Monthly Archive for July, 2014

Failed EFI boot with 0xC000000F and missing winload.efi, running native

Did you just get a Windows boot failure

  • on an EFI boot machine
  • missing file \Windows\System32\winload.efi
  • error code 0xC000000F
  • when you are running native (boot from VHD, VHDX)
  • and just deleted a differencing disk
  • but did not first delete the BCD entry that referred to the differencing disk?

If so … boot from a Windows setup USB stick/DVD/whatever, and use BCDEDIT to delete the boot entry that still refers to the differencing disk. Then you’re good to go.

Apparently with a sufficiently bad entry in the BCD store you get a nasty catastrophic failure and don’t even get a choice to boot from one of the other installed operating systems. But don’t succumb to a heart attack. Correct it by booting from a different device (setting the BIOS boot order if necessary) and deleting the bad entry in the BCD.

(By the way, this superuser/stackoverflow page would have been a real help fixing more “normal” EFI boot problems if I hadn’t borked my machine in a particularly stupid way.)

Two nearly perfect keyboards: Das Ultimate and WASD CODE

For many years I’ve missed the second best typing experience I’ve ever enjoyed:  The Northgate Omnikey Ultra, pictured here in all its glory:


Oh what a wonderful tactile feel!  My fingers just flew over the full size keys, hitting every key correctly!  And what a wonderful clacky sound it made!  Unfortunately, they had old style PC/AT keyboard connectors, which were inconvenient, and were quite large, and weighed about 50 pounds each, and I stupidly got rid of all 4 of mine some time ago.

Anyway, I now have that same experience again:  I’m the proud owner of both a DAS Model S Ultimate, and a WASD CODE keyboard.  They are equally wonderful in the tactile feel department, and have interesting aesthetic differences.

The DAS Model S Ultimate is gorgeous: it has a beautiful case, seemingly black lacquered, with nice geeky blank keycaps.  I got the “blue” clicky switches, and boy is it loud!  Feels and sounds great, but you can’t use it in an apartment or your neighbors will call the police.  In fact, my wife told me it went or I went.  I retrofitted it with WASD red O-rings and that made it much quieter but didn’t hurt the feel. Has other features too (see the link above) including 2 USB ports on the side—useful for plugging in your Logitech “unifying receiver” for your M570 trackball, and a USB stick as well.  Excellent solid construction: You wouldn’t damage it if you ran over it with a tank.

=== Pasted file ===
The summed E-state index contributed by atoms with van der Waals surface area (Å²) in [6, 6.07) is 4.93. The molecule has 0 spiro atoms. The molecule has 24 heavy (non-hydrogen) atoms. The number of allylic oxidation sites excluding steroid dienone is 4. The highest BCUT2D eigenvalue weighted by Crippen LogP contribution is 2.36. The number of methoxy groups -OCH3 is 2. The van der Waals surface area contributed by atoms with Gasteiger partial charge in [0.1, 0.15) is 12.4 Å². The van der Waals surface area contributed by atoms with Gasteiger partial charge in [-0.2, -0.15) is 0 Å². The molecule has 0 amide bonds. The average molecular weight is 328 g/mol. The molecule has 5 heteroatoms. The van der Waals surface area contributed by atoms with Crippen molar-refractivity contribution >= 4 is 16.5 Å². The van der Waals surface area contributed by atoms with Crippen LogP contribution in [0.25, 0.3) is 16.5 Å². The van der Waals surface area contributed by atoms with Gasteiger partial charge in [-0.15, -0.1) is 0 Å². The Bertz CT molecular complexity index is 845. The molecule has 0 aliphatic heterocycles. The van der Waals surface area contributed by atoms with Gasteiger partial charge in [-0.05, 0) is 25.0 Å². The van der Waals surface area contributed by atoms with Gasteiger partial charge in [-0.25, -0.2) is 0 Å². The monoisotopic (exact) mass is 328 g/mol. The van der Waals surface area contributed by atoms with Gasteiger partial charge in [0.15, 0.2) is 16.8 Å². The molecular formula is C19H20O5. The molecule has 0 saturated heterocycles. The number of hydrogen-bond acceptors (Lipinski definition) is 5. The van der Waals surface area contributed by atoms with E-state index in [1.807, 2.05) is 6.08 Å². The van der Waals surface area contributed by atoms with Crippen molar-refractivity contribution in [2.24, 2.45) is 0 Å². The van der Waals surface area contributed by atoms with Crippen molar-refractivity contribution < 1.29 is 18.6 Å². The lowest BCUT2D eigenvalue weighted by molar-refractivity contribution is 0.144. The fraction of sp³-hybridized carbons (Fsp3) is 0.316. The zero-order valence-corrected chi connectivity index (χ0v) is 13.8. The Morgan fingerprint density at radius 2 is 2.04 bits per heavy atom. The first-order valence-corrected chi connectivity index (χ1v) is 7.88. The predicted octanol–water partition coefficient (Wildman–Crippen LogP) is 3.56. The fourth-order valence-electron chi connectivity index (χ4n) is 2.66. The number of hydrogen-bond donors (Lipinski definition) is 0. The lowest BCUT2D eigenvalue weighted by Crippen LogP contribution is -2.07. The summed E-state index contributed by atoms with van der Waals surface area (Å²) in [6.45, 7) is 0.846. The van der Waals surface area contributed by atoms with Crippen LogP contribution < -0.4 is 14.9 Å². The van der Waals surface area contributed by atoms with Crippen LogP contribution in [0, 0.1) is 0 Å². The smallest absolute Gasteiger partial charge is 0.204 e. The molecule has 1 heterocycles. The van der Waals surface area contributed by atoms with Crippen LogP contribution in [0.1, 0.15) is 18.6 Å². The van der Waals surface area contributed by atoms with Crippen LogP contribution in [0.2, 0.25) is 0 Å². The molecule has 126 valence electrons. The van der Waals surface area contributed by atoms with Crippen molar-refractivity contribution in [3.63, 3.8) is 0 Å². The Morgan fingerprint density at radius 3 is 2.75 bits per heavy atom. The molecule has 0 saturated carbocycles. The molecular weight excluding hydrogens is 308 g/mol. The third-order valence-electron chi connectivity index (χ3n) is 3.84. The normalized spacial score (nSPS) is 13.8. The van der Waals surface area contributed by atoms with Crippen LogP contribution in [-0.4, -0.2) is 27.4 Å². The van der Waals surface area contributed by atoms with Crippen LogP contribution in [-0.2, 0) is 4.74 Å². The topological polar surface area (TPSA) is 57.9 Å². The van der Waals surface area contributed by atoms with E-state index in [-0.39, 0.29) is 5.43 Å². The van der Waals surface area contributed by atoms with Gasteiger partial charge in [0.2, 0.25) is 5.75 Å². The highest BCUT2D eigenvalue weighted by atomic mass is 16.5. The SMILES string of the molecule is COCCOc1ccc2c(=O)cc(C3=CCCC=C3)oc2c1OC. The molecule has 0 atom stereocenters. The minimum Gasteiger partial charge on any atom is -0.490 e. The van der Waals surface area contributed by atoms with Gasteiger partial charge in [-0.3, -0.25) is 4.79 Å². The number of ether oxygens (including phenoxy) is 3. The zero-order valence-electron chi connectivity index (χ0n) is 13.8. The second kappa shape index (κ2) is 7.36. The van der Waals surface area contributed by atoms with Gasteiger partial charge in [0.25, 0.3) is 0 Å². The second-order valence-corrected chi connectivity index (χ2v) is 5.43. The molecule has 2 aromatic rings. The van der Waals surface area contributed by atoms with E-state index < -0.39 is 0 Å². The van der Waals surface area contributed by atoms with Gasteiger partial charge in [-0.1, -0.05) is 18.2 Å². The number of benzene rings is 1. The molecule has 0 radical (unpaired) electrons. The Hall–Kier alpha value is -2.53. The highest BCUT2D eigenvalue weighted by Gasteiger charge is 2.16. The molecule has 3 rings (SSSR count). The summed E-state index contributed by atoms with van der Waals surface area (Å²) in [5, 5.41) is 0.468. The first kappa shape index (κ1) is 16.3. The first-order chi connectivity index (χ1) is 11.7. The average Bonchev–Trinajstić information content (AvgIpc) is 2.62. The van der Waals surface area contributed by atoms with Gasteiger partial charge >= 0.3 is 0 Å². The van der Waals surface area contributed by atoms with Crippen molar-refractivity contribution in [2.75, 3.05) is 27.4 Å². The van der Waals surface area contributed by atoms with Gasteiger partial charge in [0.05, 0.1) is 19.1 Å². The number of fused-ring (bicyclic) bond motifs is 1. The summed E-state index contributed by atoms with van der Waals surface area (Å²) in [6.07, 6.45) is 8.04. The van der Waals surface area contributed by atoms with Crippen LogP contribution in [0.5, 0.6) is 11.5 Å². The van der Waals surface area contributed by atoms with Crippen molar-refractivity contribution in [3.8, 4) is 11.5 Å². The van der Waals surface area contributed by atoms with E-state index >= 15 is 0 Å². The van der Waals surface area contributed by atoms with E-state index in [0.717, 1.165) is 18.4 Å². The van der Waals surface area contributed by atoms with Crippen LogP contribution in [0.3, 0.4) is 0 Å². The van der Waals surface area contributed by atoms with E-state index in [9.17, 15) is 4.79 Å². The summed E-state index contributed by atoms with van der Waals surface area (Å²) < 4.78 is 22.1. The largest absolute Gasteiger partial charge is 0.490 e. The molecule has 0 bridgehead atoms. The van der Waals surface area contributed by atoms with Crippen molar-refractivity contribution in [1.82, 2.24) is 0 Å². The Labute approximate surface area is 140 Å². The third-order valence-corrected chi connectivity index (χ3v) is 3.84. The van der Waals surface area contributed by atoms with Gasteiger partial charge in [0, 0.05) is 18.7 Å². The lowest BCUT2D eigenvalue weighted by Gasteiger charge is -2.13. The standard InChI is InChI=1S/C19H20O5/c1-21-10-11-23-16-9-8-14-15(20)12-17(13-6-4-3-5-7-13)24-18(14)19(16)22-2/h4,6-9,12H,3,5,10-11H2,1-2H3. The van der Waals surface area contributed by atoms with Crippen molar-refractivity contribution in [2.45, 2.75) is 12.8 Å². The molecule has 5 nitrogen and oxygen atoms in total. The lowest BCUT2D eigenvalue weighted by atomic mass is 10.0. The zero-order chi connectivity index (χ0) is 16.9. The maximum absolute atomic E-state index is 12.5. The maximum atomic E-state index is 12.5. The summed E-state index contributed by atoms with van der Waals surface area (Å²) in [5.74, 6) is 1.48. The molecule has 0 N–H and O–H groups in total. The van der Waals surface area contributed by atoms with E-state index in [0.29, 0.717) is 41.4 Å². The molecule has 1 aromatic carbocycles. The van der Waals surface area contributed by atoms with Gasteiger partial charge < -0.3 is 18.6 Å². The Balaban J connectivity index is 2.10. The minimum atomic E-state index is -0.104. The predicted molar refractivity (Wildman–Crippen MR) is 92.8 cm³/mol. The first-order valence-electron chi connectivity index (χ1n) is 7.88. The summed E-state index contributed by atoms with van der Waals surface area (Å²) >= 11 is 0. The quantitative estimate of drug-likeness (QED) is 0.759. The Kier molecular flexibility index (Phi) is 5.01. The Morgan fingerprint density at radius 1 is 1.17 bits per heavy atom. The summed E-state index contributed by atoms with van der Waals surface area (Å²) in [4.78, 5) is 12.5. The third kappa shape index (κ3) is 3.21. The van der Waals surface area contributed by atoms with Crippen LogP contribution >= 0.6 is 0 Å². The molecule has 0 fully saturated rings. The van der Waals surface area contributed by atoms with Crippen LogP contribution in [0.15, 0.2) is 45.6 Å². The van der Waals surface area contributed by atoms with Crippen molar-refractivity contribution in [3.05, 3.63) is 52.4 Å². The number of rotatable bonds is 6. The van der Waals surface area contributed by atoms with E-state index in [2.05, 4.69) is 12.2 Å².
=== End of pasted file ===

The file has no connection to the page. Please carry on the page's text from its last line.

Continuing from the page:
The CODE keyboard feels great, looks very good, and has wonderful backlighting: the keycaps are black with translucent white letters that glow.  The backlight has adjustable levels.  When I bought it I thought the backlighting was a gimmick but I use it every night … and I really like the look of walking into my darkened office and having the keyboard glowing at me.  I got the clicky (but not really loud) green switches (and they come with sound dampening O-rings installed) so I get a terrific tactile feel but it isn’t terribly loud.  I got the 87-key version without the numeric keypad—which I don’t use—and so it is more compact than the DAS Ultimate, and that is convenient.  Plenty of other features too like Dvorak and Colemak alternate layouts built in, and the very nice ability to totally disable caps lock (turn it into another ctrl key).  Excellent solid construction like the DAS keyboard.

I am in typing bliss!  Wouldn’t trade these in for anything, in fact, I’m looking to get another one or two to take on the job.

But no product is perfect, so here are some issues.

First a minor flaw in the CODE keyboard: A sort of nice feature is that instead of a permanently attached cable hanging off it they use a detachable standard Micro USB cable which plugs in under the keyboard.   There are cable routing channels that you can use to route the cable out the back left/center/right or out the left or right sides of the case.  But if you use the back center channel than any tension on the cable will pull it right out.  So use one of the other four.

And now, an extremely serious flaw that affects both the otherwise wonderful DAS keyboard and the CODE keyboard:  In a major design fail, the function keys F1-F12 are at the top row of the keyboard instead of the left side of the keyboard where God put them.  See them on the left of that picture of the Northgate keyboard above?  Well, admittedly, those guys went overboard, duplicating the function keys on the top as well as the left.  Truly, you only need the ones at the left.  Because then you can easily and accurately touch type the function keys, and do it without horrible stretching.  The original IBM PC keyboards were like that and I’ve never understood why IBM and everyone else abandoned that.  DAS, WASD, are you listening?  Put the function keys on the left and you will have the second best keyboard ever created!

(After all this praise: second best?  And that’s the second time I’ve said it.  Well, yes, the ultimate typing experience is to be found only on IBM Selectrics, specifically, the Selectric Model II.  Those were just beautiful. We’ll never see the likes of them again…)